A research conducted by “Mangrove-Ghana” a Non-Governmental Organisation dedicated to Agriculture and food security in Ghana has stressed the need for pragmatic steps to protect farm lands across the country.
The research revealed that the excessive usage of most fertile agricultural lands for construction and sand winning purposes was gradually depriving farmers of their livelihood and also posed a greater threat to food security.
Dr Daniel Adu Ankrah, Executive Director of Mangrove-Ghana told the Ghana News Agency in an interview that if necessary steps were not put in place, agricultural lands would continue to diminish drastically adding, “It is gradually becoming difficult for farmers currently to get lands to farm.”
He said, “Our survey carried out within the month of January to April last year revealed that at least 1,000 to 2,500 acres of fertile agricultural lands had been cleared for real estate or sand winning purposes in Gomoa East and Awutu Senya district alone in the central region.
The Gomoa East in the Central Region according to Dr Ankrah was endowed with immense natural resources in the form of vast arable lands suitable for food crops, fruits and vegetables, wetlands, forest, wildlife and rivers and the sea making fishing important in the coastal communities of Fetteh, Nyanyano and Dampase.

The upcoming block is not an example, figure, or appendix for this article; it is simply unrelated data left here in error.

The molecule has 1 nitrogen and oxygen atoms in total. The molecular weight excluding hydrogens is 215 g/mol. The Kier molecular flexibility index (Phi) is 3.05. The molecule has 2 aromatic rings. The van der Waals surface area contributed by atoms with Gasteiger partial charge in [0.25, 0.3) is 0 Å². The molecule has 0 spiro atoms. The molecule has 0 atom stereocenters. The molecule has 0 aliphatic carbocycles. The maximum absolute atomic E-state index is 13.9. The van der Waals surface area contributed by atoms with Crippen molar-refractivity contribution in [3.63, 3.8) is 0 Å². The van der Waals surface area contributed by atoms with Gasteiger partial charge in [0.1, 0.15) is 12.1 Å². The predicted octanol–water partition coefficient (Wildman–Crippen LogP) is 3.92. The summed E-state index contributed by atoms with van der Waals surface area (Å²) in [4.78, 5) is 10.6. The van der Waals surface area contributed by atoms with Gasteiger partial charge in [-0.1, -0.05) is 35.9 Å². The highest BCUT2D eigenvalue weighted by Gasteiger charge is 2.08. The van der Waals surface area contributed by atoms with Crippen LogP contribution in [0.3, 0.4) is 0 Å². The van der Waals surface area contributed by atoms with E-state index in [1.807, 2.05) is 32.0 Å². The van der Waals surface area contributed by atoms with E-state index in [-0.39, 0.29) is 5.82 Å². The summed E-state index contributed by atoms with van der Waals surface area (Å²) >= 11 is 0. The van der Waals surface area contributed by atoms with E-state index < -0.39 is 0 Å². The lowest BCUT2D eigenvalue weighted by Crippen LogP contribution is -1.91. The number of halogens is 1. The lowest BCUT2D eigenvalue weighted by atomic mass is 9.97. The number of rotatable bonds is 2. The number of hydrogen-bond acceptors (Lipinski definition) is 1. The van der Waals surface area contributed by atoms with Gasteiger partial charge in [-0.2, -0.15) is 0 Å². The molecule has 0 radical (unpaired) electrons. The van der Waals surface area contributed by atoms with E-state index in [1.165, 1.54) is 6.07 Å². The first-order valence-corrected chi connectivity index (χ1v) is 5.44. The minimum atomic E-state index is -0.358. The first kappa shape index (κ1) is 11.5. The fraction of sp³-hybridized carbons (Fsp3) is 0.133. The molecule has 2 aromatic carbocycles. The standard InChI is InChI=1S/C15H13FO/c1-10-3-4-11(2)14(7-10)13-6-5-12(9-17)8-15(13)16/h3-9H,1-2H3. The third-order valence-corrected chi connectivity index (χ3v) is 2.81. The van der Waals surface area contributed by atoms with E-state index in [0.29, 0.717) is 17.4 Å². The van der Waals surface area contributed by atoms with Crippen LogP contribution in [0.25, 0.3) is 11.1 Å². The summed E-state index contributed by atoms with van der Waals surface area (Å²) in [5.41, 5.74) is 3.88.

The Executive Director of Mangrove-Ghana said the over exploitation of the arable land, forest, wetlands and rivers to meet the socio-economic needs had adversely affected the fragile environment adding, “uncontrolled sand winning, bush burning, hunting and excessive felling of trees was fast threatening the biodiversity, thus putting the fertility of the soil as well as wildlife at risk. a”.
The Executive Director of Mangrove-Ghana said the survey also brought to the fore issues regarding land acquired through the traditional authorities and Ghanaian middlemen which were mostly obtained through verbal agreement without any contractual agreement, which increased land disputes in the area.
He said the NGO under the auspices of BUSAC fund was working to facilitate the development of a land use and compensation plan through acceptable negotiation procedures for selling agricultural lands for real estate and industrial usage.
The organisation, he added would embark on livelihood diversification activities to reduce the risk of engaging in one farm enterprise and other programmes targeted towards achieving food security as well as encouraging good farming systems to lessen effects of climate change.
He said over the last nine years, the organisation had been working in agriculture and livelihood sector across the entire country by encouraging farmers to recognise and fully tap into the potentials of the agricultural value chain for specific agricultural commodities.